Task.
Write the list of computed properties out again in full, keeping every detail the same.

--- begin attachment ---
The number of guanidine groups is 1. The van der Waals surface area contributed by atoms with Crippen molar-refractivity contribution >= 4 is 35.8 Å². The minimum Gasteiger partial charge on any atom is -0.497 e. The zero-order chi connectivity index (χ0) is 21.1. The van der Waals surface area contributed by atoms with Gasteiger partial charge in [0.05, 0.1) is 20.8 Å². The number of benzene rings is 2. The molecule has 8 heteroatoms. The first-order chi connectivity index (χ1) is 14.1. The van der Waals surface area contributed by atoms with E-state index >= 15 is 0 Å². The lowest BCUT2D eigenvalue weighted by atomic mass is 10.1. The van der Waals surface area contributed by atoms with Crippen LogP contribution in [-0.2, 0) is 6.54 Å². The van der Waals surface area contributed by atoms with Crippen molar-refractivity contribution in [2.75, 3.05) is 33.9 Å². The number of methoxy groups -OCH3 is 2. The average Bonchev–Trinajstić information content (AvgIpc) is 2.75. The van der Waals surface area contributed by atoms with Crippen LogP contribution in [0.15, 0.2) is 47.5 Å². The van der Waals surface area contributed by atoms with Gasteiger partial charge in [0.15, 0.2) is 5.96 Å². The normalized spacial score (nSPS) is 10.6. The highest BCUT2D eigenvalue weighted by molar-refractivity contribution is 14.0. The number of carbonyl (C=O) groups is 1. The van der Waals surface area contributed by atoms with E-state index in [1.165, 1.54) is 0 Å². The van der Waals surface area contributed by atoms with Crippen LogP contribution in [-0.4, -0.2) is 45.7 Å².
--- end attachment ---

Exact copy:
The number of guanidine groups is 1. The van der Waals surface area contributed by atoms with Crippen molar-refractivity contribution >= 4 is 35.8 Å². The minimum Gasteiger partial charge on any atom is -0.497 e. The zero-order chi connectivity index (χ0) is 21.1. The van der Waals surface area contributed by atoms with Gasteiger partial charge in [0.05, 0.1) is 20.8 Å². The number of benzene rings is 2. The molecule has 8 heteroatoms. The first-order chi connectivity index (χ1) is 14.1. The van der Waals surface area contributed by atoms with E-state index >= 15 is 0 Å². The lowest BCUT2D eigenvalue weighted by atomic mass is 10.1. The van der Waals surface area contributed by atoms with Crippen LogP contribution in [-0.2, 0) is 6.54 Å². The van der Waals surface area contributed by atoms with Crippen molar-refractivity contribution in [2.75, 3.05) is 33.9 Å². The number of methoxy groups -OCH3 is 2. The average Bonchev–Trinajstić information content (AvgIpc) is 2.75. The van der Waals surface area contributed by atoms with Crippen LogP contribution in [0.15, 0.2) is 47.5 Å². The van der Waals surface area contributed by atoms with Gasteiger partial charge in [0.15, 0.2) is 5.96 Å². The normalized spacial score (nSPS) is 10.6. The highest BCUT2D eigenvalue weighted by molar-refractivity contribution is 14.0. The number of carbonyl (C=O) groups is 1. The van der Waals surface area contributed by atoms with E-state index in [1.165, 1.54) is 0 Å². The van der Waals surface area contributed by atoms with Crippen LogP contribution in [-0.4, -0.2) is 45.7 Å².